Moyne Shire Council mayor Ian Smith has asked locals to take extra precautions if they travel to Indonesia, as Australia's northern neighbour battles a growing foot-and-mouth disease (FMD) outbreak.
There have been confirmed cases of FMD in Bali and Cr Smith said any locals returning from the popular holiday island should think twice about bringing their footwear back with them.
"FMD can be carried on clothing and footwear. There are lots of local people heading off on a holiday over the next few weeks, so I ask that they do everything they can to ensure they aren't bringing the disease home with them," Cr Smith said.
"If that means leaving footwear or clothing behind or giving them a good scrub before getting on the flight, then please do it."
FMD is one of the most serious livestock diseases, with Australian Bureau of Agricultural and Resource Economics and Sciences modelling suggesting an Australian outbreak would put an $80 billion hole in the economy.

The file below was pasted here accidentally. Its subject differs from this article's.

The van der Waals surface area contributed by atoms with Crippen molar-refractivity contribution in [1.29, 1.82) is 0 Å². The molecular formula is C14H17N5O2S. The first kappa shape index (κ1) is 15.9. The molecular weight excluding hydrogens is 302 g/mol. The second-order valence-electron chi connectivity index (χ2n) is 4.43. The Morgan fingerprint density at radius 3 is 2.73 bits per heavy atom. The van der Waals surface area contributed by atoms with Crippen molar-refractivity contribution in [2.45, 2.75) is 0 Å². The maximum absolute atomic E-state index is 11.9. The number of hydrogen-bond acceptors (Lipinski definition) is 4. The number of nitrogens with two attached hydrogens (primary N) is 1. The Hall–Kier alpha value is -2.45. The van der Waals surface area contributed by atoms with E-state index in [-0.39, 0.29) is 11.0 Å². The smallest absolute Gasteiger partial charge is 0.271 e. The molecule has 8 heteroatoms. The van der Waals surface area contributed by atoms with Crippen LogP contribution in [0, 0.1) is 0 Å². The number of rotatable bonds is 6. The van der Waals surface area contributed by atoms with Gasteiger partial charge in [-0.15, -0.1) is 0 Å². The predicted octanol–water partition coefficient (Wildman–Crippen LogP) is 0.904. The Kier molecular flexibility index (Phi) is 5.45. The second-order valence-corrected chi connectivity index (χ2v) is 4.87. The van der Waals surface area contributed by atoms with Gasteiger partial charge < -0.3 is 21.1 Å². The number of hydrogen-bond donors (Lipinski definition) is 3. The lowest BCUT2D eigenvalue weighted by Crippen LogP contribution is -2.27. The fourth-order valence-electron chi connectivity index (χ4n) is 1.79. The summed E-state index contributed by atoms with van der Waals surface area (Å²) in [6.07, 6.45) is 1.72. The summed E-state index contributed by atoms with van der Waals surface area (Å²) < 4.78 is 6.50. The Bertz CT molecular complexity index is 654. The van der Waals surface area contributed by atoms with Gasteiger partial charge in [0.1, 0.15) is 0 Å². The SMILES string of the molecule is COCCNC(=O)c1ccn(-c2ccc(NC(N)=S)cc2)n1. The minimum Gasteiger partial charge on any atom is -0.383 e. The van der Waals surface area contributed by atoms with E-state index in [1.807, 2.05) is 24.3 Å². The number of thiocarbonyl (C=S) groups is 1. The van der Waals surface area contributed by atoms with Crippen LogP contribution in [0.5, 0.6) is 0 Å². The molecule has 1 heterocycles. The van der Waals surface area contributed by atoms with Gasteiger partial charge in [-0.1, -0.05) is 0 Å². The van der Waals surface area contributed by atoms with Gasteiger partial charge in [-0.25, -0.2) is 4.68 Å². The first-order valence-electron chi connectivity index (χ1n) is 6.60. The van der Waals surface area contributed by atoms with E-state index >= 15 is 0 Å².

Moyne Shire is heavily dependent on farming, with more than one-in-three locals working in the agriculture, forestry and fishing sector. Cr Smith said the industry brought in $680 million per year to the local economy and "an outbreak of FMD... would be devastating".
"We would see significant animal deaths and the agriculture industry would be brought to a standstill," he said.
The Australian Department of Agriculture, Fisheries and Forestry has suspended a number of animal imports from Indonesia to prevent the highly contagious disease from spreading. If local cases arose it would have serious knock-on effects for Australia's animal product exports.
In Moyne it would also hit the dairy processing segment of the $915 million local manufacturing sector.
Australia has never had a confirmed case of FMD, with the most recent possible cases occurring in the 1800s.
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